Born in Paris of parents originating from Martinique, Marylène Agat is a plastic art artist who lives in Guadeloupe for about ten years. She is preparing, now, her next exhibition after participating in the 10th edition of the Biennale Marché Art Contemporain (BMAC) in Le Marin in Martinique and in a collective exhibition in the Media Library Georges Nicolo in Le Gosier (Guadeloupe) on the theme “Artists’ view on the Black Code” with the visual artists Thierry Lima and Stonko.
She tells of one of her last major exhibition – “Volé, Papiyon, Volé!” (Fly, Butterfly, Fly!) – which was held in April, 2015 in the Salle Rémi Nainsouta, in Pointe-à-Pitre.
The “Butterfly” the artist speaks about is, of course, the island of Guadeloupe, because of its shape. “I ask it to fly, to move at all levels. We are often negative, we complain. Certainly, we are hurt by slavery and school must do its educational work to not forget the past. But, we must let go of slavery. We are too inclined to take hostage slavery. Yes, colonialism existed, today we are in a miscegenation period, the doors are opened (…)”, explained Marylène Agat. To illustrate her remaks, the artist realized 41 works with oil paint, in bright colors and black without forgetting different materials (sand, wood etc.).
From pastel to oil paint
Several paintings captured the public’s attention among these “Destreland” which symbolizes the consumer society ; “Milénis” that “reminds us a slave ship”, explains Marylène Agat but which is also the name of another shopping centre in Guadeloupe ; “Desolation” (Devastation) which means “the claims to the end”, said the artist or “Complot” (Plot) which is “an idea of the Negro who is fighting against another Negro”, says the young woman ; as for the painting called “Les Âmes en paix” (Souls in Peace), it symbolizes the sleep of the dead. Moreover, the chain is everywhere in the works, sometimes it is broken, other times it imprisons.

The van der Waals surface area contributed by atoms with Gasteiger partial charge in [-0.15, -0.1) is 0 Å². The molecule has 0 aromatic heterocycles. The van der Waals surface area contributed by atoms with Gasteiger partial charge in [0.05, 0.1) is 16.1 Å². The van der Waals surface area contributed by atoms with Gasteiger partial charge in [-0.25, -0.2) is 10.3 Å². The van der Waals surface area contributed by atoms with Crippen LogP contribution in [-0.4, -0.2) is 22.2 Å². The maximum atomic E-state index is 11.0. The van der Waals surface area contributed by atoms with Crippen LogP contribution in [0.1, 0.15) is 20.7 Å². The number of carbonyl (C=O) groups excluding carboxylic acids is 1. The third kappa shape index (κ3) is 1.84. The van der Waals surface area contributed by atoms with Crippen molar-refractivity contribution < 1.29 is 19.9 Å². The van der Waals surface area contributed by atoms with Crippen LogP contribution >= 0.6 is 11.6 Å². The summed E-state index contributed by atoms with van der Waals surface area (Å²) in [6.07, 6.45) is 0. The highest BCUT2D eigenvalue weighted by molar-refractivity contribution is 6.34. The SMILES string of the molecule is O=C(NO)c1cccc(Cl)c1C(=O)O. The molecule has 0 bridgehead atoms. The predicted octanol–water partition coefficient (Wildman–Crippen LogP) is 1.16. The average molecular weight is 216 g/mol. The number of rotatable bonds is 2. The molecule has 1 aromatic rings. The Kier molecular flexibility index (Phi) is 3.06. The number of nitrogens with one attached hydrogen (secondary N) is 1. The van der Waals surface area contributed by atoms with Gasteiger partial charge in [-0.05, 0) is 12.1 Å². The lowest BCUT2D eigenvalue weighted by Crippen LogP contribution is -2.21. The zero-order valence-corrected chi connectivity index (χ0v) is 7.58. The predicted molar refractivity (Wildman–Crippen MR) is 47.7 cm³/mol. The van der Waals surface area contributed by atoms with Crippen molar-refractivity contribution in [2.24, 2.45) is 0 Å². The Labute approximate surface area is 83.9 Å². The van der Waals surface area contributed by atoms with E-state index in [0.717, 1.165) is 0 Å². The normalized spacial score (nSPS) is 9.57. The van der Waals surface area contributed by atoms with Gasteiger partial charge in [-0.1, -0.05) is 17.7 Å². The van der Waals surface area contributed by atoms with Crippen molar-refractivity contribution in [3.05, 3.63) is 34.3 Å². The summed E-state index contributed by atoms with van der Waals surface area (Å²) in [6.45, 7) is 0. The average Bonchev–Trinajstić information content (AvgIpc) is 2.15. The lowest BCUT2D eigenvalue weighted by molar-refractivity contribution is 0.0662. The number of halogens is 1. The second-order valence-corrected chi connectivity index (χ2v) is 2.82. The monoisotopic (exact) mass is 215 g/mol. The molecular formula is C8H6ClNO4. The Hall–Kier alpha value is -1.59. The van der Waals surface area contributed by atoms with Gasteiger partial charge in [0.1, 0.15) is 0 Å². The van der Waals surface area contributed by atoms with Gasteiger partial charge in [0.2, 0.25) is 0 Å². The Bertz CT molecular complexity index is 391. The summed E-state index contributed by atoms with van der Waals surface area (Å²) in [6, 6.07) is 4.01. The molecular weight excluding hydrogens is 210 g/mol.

Marylène Agat’s first exhibition took place in December 2005, it was made up of a dozen pastel paintings. In October, 2006, the plastic art artist presented an exhibition entitled “Entre Ciel et Terre” (Between Heaven and Earth) composed of 85 paintings at the Salle Rémi Nainsouta in Pointe-à-Pitre which will then become her lucky room. So, the following year, she returned with another exhibition called “Antan Lontan Jòdi Jou Rivé” (In times past Today) consists of 7 works. In April 2009, her new production “Kaz An Nou” (Our Little House) was devoted to the disappearance of the little Creole house. Then, followed the exhibitions “Kwayandiz Jodi Jou” on the beliefs, in 2011 and “Violence”, in 2013.
An militant artist
Marylène Agat has specific expectations about the Memorial ACTe, this immense building dedicated to slavery, inaugurated on May 10, 2015 in the presence of the President of the French Republic, François Hollande, heads of State and Government from the Caribbean and Africa. The artist was also present on the site of the former Darboussier sugar factory on the opening day, on July 7, 2015 to visit this place of memory and history. “I expect a space that tells slavery to the children, a place of learning, a place showing Guadeloupean and Caribbean culture and I especially expect a place where the artists who will exhibit will not always be the same (…)”, she said.
Marylène Agat, simply an militant artist.